While so many things felt different for the Cincinnati Bengals in 2015, the end of the season had a familiar sting. Once again, the team has a pick in the early-to-mid 20's in the first round of the draft (24th to be exact), while also positioning themselves as a franchise aiming for an inward focus toward free agency next month.
It's difficult to point out the areas for improvement on a team that netted 12 wins and very nearly their first playoff victory in 25 years, but if you're not looking to get better, you're getting worse. The Cincinnati have one of the most well-rounded rosters in the league, so pointing out major areas of weakness, particularly with their starters, becomes a difficult task.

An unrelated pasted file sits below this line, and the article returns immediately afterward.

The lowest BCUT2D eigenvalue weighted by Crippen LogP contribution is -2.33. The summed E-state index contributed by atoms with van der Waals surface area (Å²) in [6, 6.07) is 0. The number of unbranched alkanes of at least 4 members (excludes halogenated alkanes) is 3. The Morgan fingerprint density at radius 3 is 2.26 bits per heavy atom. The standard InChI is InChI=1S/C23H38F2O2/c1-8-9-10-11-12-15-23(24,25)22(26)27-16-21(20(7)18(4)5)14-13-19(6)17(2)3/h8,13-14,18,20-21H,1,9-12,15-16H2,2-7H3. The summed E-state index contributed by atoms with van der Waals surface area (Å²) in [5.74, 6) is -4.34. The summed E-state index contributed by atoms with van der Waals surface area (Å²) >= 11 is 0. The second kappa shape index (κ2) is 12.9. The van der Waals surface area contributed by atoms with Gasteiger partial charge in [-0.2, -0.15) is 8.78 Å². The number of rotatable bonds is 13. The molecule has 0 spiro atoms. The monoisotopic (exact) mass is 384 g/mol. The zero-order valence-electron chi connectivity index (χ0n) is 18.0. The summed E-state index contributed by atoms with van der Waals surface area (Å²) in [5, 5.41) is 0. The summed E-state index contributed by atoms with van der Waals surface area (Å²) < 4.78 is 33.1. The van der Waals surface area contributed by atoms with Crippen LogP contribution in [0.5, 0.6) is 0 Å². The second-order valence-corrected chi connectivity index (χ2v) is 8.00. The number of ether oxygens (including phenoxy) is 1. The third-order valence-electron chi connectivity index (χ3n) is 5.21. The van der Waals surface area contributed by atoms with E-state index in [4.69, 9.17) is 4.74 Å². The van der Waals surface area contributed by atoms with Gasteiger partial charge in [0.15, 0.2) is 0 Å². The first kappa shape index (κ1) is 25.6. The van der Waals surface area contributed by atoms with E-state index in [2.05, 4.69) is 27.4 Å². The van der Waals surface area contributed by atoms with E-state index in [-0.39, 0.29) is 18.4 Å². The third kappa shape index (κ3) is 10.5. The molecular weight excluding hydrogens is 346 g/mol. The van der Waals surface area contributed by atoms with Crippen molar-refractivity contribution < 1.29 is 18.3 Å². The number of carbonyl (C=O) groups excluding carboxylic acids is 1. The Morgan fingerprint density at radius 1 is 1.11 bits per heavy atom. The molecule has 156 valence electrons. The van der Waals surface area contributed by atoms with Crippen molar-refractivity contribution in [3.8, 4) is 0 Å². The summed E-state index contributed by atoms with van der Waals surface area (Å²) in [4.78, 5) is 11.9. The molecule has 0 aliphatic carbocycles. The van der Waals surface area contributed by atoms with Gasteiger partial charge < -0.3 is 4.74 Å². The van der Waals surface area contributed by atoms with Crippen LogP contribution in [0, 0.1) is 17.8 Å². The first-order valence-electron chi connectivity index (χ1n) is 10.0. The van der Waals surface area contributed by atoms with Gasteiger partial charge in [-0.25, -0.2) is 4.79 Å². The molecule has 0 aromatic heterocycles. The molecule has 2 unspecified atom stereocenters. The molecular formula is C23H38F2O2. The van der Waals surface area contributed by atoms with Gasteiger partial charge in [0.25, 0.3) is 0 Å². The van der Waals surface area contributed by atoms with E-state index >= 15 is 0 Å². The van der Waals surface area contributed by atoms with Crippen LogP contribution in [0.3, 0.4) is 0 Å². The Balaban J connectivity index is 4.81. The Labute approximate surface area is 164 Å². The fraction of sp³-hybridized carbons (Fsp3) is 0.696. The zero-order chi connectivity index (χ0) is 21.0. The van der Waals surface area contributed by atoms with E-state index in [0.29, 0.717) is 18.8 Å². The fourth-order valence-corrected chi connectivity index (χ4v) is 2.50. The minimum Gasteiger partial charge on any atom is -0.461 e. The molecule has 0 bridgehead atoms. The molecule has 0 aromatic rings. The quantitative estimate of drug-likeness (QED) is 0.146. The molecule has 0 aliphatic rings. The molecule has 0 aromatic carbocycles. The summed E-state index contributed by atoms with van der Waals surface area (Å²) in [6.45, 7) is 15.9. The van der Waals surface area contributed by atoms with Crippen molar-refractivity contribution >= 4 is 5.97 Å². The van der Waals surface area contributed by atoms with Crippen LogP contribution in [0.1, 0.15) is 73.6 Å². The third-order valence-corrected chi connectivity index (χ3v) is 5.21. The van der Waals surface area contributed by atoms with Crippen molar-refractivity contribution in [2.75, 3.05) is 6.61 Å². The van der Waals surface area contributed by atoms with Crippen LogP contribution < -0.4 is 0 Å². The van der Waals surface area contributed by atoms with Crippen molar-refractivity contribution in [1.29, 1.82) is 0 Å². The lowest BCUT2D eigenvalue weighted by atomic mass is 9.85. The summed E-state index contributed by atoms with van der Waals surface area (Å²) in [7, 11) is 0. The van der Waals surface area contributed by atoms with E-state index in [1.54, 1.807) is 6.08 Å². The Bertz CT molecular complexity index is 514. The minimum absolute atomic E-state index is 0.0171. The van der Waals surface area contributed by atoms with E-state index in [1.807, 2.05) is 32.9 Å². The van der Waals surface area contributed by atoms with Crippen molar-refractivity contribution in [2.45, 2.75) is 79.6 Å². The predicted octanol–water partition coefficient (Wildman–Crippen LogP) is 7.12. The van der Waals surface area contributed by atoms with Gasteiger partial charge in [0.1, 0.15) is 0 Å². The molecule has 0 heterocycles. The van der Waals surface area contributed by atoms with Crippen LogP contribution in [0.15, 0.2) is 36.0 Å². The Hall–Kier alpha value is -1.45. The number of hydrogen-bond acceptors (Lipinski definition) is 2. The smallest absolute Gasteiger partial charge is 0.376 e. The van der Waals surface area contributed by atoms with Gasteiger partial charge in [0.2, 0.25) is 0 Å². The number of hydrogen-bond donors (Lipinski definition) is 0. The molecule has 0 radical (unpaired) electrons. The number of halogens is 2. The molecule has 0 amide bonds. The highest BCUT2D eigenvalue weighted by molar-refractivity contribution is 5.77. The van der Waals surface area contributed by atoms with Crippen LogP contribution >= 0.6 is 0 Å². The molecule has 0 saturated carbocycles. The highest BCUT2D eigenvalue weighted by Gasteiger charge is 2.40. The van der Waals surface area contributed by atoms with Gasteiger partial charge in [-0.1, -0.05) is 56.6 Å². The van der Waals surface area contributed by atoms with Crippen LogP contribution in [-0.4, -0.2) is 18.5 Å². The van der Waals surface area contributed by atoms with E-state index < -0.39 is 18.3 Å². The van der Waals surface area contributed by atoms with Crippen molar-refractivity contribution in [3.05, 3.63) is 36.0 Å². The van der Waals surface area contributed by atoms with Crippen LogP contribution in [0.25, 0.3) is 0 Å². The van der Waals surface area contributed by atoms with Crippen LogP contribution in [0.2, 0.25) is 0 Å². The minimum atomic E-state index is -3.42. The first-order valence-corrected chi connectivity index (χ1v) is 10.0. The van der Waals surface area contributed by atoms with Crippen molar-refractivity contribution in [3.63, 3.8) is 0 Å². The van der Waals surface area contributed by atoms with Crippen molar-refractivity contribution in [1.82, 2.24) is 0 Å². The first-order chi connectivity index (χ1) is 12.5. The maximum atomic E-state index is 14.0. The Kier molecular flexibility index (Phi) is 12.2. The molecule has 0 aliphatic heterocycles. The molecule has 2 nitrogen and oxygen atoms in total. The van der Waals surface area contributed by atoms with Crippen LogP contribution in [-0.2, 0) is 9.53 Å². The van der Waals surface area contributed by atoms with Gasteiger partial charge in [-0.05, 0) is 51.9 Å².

Bengals Director of Player Personnel Duke Tobin already towed the company line in a recent interview by saying the team will once again primarily focus on re-signing their own impending free agents, so most fans shouldn't get their hopes up for the big splashes other teams make. Our own muertasdeatenas laid out some nice outside options in free agency, centering around realistic and affordable options for the team, and now we're exploring which positions are in most need of replacements or depth.
Defensive End/Edge Players: